My name is Amalia Vitiello and I am a mother who lives with the torment of losing her daughter. My little angel’s name is Alessia and she was only 18 months old when, six years ago, a horrible disease took her away: meningitis.
Alessia was a wonderful child. Every parent thinks that their children are special, but she really was.
She was a sunny baby, always smiling and, although she was so young, she was able to spread love. She often spontaneously caressed my face and then with her sweet voice she said to me: “bene mamma cara cara”, by which she meant “I love you”.
I felt strong and almost invincible near her. I told everybody that since Alessia was born I wasn’t afraid of anything, because the world around me could fall down but if I was holding my daughter in my arms I’d have been happy anyway – even without a house or a job.
However I have left that world behind now. It felt as though life stopped in her absence. I was devastated until new lives arrived in mine. Alessia’s sister gave me the strength to restart, even though a part of my heart will always remain switched off.
Alessia was advanced in every way, perhaps she knew she had to do everything with more haste than others as she had so little time ahead of her.
She started to walk when she was 11 months old, to say ‘Mummy’ and ‘Daddy’ when she was six months, and when she was 18 months she was already able to make herself understood.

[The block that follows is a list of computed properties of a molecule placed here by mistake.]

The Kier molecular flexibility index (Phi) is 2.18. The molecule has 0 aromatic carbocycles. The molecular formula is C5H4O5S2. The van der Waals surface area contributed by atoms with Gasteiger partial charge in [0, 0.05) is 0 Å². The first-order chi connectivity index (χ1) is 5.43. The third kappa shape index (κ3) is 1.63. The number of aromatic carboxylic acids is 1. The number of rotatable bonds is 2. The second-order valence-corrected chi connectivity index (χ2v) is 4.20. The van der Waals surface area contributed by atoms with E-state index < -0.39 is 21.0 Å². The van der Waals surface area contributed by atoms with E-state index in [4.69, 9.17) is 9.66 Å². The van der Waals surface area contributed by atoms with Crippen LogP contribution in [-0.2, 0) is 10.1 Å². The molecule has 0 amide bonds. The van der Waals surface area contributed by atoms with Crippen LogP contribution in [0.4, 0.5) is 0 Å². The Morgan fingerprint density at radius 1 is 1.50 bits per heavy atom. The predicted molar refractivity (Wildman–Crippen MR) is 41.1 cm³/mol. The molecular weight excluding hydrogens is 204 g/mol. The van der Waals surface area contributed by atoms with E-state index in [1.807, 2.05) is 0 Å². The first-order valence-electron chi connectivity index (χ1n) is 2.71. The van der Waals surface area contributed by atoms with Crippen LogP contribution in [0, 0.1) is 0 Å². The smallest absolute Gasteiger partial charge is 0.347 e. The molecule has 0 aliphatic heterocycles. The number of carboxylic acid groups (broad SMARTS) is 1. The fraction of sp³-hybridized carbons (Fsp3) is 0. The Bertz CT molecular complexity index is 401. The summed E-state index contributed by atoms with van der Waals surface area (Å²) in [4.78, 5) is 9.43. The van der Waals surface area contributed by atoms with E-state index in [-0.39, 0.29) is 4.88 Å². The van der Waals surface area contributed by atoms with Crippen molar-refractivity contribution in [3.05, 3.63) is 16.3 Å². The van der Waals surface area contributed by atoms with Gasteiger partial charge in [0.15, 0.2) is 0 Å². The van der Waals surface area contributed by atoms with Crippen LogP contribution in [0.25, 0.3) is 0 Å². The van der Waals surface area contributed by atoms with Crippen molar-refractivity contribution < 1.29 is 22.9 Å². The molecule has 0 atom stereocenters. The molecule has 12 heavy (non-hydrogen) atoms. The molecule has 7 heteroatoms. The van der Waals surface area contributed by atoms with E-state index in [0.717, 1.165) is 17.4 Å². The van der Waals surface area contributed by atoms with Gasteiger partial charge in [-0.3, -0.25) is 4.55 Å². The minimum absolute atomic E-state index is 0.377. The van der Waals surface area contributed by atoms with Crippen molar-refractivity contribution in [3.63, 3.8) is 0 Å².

She loved drawing. I keep every sketch she did. She always drew butterflies of every colour and one of them became a part of the emblem of the association we established in her memory.
Alessia was always healthy, except for the occasional cold. On that fateful day, 19 October 2007, it all began with mild fever, which – after just two or three hours – started to rocket and never came back down. During the night the temperature reached 41°C. Within 11 hours meningitis carried her away.
At 6am, while holding her in my arms in the car on the way to hospital, I looked at her crying and said to her “please don’t leave me”, I don’t know why but I knew inside me that she wouldn’t be coming home with us.
On that day I felt unspeakably powerless.
Alessia was affected by sepsis caused by Meningococcal B (Waterhouse–Friderichsen syndrome). After her death I felt pain so deep you cannot imagine.
As often I say, I am very happy that meningitis is vaccine-preventable.
I wish Alessia had the chance of life that others have. When this disease strikes, it doesn’t give you time to do research and try to find a remedy so the only way to stop it is through prevention.
Being the mother of two other daughters, and having had this terrible experience, the fear is always with me. Every time one of my daughters has a temperature above 39°C the tension rises.
My husband and I start to phone every paediatrician we know, because getting just one medical opinion seems insufficient to us now given the previous experience we have endured.
It is frightening. A real psychosis is born out of fear and we continuously monitor our kids, concerned about every little spot that appears.
My husband regularly checks the kids’ necks, worrying about stiffness and other notorious signs of the disease. Obviously if they have a temperature which doesn’t fall with fever-reducing medication, we wait for two hours at most and then we rush to the hospital.